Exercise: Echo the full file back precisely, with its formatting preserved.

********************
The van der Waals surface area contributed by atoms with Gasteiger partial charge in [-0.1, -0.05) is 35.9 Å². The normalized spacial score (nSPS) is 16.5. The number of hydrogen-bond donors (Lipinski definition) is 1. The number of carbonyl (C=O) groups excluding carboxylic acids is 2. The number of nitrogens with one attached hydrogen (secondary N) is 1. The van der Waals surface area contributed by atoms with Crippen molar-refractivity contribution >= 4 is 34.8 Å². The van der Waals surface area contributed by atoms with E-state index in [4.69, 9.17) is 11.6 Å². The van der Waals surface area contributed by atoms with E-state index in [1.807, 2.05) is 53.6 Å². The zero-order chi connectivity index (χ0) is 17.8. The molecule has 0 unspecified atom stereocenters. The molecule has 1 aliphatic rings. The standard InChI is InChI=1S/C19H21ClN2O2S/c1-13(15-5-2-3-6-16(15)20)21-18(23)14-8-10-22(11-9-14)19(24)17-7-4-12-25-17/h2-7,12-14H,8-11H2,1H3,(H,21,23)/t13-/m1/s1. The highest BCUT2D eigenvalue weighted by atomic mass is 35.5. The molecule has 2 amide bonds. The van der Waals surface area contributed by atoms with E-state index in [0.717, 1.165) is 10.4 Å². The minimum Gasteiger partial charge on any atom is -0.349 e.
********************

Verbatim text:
The van der Waals surface area contributed by atoms with Gasteiger partial charge in [-0.1, -0.05) is 35.9 Å². The normalized spacial score (nSPS) is 16.5. The number of hydrogen-bond donors (Lipinski definition) is 1. The number of carbonyl (C=O) groups excluding carboxylic acids is 2. The number of nitrogens with one attached hydrogen (secondary N) is 1. The van der Waals surface area contributed by atoms with Crippen molar-refractivity contribution >= 4 is 34.8 Å². The van der Waals surface area contributed by atoms with E-state index in [4.69, 9.17) is 11.6 Å². The van der Waals surface area contributed by atoms with E-state index in [1.807, 2.05) is 53.6 Å². The zero-order chi connectivity index (χ0) is 17.8. The molecule has 0 unspecified atom stereocenters. The molecule has 1 aliphatic rings. The standard InChI is InChI=1S/C19H21ClN2O2S/c1-13(15-5-2-3-6-16(15)20)21-18(23)14-8-10-22(11-9-14)19(24)17-7-4-12-25-17/h2-7,12-14H,8-11H2,1H3,(H,21,23)/t13-/m1/s1. The highest BCUT2D eigenvalue weighted by atomic mass is 35.5. The molecule has 2 amide bonds. The van der Waals surface area contributed by atoms with E-state index in [0.717, 1.165) is 10.4 Å². The minimum Gasteiger partial charge on any atom is -0.349 e.